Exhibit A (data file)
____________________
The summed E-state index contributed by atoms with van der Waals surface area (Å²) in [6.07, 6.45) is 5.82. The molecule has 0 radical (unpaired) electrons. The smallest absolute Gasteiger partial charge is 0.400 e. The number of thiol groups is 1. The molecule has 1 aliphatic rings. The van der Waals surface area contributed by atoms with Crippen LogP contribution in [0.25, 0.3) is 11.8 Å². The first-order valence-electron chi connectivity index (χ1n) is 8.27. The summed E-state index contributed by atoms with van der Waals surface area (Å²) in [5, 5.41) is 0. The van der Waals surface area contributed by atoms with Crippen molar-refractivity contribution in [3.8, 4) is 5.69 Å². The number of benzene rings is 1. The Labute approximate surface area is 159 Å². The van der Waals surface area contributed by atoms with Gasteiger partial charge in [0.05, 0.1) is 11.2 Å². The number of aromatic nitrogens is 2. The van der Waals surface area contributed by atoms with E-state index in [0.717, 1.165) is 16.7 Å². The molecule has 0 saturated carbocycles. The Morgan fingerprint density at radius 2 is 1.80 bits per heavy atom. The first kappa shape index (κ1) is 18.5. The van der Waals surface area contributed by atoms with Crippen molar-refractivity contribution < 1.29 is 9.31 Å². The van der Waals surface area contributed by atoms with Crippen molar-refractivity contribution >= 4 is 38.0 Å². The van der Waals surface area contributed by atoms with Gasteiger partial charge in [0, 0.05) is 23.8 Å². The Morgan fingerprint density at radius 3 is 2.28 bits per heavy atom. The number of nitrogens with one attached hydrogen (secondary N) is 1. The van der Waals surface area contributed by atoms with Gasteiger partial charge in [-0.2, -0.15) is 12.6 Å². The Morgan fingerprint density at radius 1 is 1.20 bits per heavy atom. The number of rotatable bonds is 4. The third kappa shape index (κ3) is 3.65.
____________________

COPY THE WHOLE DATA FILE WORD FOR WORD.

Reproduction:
The summed E-state index contributed by atoms with van der Waals surface area (Å²) in [6.07, 6.45) is 5.82. The molecule has 0 radical (unpaired) electrons. The smallest absolute Gasteiger partial charge is 0.400 e. The number of thiol groups is 1. The molecule has 1 aliphatic rings. The van der Waals surface area contributed by atoms with Crippen LogP contribution in [0.25, 0.3) is 11.8 Å². The first-order valence-electron chi connectivity index (χ1n) is 8.27. The summed E-state index contributed by atoms with van der Waals surface area (Å²) in [5, 5.41) is 0. The van der Waals surface area contributed by atoms with Crippen molar-refractivity contribution in [3.8, 4) is 5.69 Å². The number of benzene rings is 1. The Labute approximate surface area is 159 Å². The van der Waals surface area contributed by atoms with Gasteiger partial charge in [0.05, 0.1) is 11.2 Å². The number of aromatic nitrogens is 2. The van der Waals surface area contributed by atoms with E-state index in [0.717, 1.165) is 16.7 Å². The molecule has 0 saturated carbocycles. The Morgan fingerprint density at radius 2 is 1.80 bits per heavy atom. The first kappa shape index (κ1) is 18.5. The van der Waals surface area contributed by atoms with Crippen molar-refractivity contribution < 1.29 is 9.31 Å². The van der Waals surface area contributed by atoms with Crippen molar-refractivity contribution >= 4 is 38.0 Å². The van der Waals surface area contributed by atoms with Gasteiger partial charge in [0, 0.05) is 23.8 Å². The Morgan fingerprint density at radius 3 is 2.28 bits per heavy atom. The number of nitrogens with one attached hydrogen (secondary N) is 1. The van der Waals surface area contributed by atoms with Gasteiger partial charge in [-0.2, -0.15) is 12.6 Å². The Morgan fingerprint density at radius 1 is 1.20 bits per heavy atom. The number of rotatable bonds is 4. The third kappa shape index (κ3) is 3.65.